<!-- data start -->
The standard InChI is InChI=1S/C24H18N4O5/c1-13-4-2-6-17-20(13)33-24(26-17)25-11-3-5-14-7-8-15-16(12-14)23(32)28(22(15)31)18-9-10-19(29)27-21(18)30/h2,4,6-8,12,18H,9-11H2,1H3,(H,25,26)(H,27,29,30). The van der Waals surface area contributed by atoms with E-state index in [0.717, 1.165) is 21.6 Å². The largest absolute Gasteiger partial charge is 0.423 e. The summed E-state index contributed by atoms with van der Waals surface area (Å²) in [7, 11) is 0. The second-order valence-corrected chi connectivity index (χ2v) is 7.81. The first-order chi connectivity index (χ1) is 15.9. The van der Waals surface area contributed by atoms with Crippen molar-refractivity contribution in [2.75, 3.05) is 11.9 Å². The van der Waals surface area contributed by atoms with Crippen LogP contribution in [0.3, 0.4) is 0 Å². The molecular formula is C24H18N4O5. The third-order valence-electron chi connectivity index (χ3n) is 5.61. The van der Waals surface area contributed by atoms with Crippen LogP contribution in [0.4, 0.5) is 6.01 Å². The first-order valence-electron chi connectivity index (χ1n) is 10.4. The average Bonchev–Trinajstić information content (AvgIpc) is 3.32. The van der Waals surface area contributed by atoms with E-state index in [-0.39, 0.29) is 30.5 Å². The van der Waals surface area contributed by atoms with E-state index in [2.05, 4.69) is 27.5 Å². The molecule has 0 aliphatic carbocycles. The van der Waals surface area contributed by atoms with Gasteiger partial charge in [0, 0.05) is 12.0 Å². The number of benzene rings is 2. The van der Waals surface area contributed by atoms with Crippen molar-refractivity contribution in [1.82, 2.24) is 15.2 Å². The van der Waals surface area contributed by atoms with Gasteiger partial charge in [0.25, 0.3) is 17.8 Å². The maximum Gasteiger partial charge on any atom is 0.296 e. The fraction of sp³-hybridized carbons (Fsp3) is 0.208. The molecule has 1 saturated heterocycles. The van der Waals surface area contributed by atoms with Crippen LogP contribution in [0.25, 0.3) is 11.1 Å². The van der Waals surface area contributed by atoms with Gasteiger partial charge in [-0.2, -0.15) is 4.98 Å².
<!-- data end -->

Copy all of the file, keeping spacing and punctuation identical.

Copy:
The standard InChI is InChI=1S/C24H18N4O5/c1-13-4-2-6-17-20(13)33-24(26-17)25-11-3-5-14-7-8-15-16(12-14)23(32)28(22(15)31)18-9-10-19(29)27-21(18)30/h2,4,6-8,12,18H,9-11H2,1H3,(H,25,26)(H,27,29,30). The van der Waals surface area contributed by atoms with E-state index in [0.717, 1.165) is 21.6 Å². The largest absolute Gasteiger partial charge is 0.423 e. The summed E-state index contributed by atoms with van der Waals surface area (Å²) in [7, 11) is 0. The second-order valence-corrected chi connectivity index (χ2v) is 7.81. The first-order chi connectivity index (χ1) is 15.9. The van der Waals surface area contributed by atoms with Crippen molar-refractivity contribution in [2.75, 3.05) is 11.9 Å². The van der Waals surface area contributed by atoms with Crippen LogP contribution in [0.3, 0.4) is 0 Å². The molecular formula is C24H18N4O5. The third-order valence-electron chi connectivity index (χ3n) is 5.61. The van der Waals surface area contributed by atoms with Crippen LogP contribution in [0.4, 0.5) is 6.01 Å². The first-order valence-electron chi connectivity index (χ1n) is 10.4. The average Bonchev–Trinajstić information content (AvgIpc) is 3.32. The van der Waals surface area contributed by atoms with E-state index in [-0.39, 0.29) is 30.5 Å². The van der Waals surface area contributed by atoms with E-state index in [2.05, 4.69) is 27.5 Å². The molecule has 0 aliphatic carbocycles. The van der Waals surface area contributed by atoms with Gasteiger partial charge in [0, 0.05) is 12.0 Å². The number of benzene rings is 2. The van der Waals surface area contributed by atoms with Crippen molar-refractivity contribution in [1.82, 2.24) is 15.2 Å². The van der Waals surface area contributed by atoms with Gasteiger partial charge in [0.25, 0.3) is 17.8 Å². The maximum Gasteiger partial charge on any atom is 0.296 e. The fraction of sp³-hybridized carbons (Fsp3) is 0.208. The molecule has 1 saturated heterocycles. The van der Waals surface area contributed by atoms with Crippen LogP contribution in [0.25, 0.3) is 11.1 Å². The van der Waals surface area contributed by atoms with Gasteiger partial charge in [-0.2, -0.15) is 4.98 Å².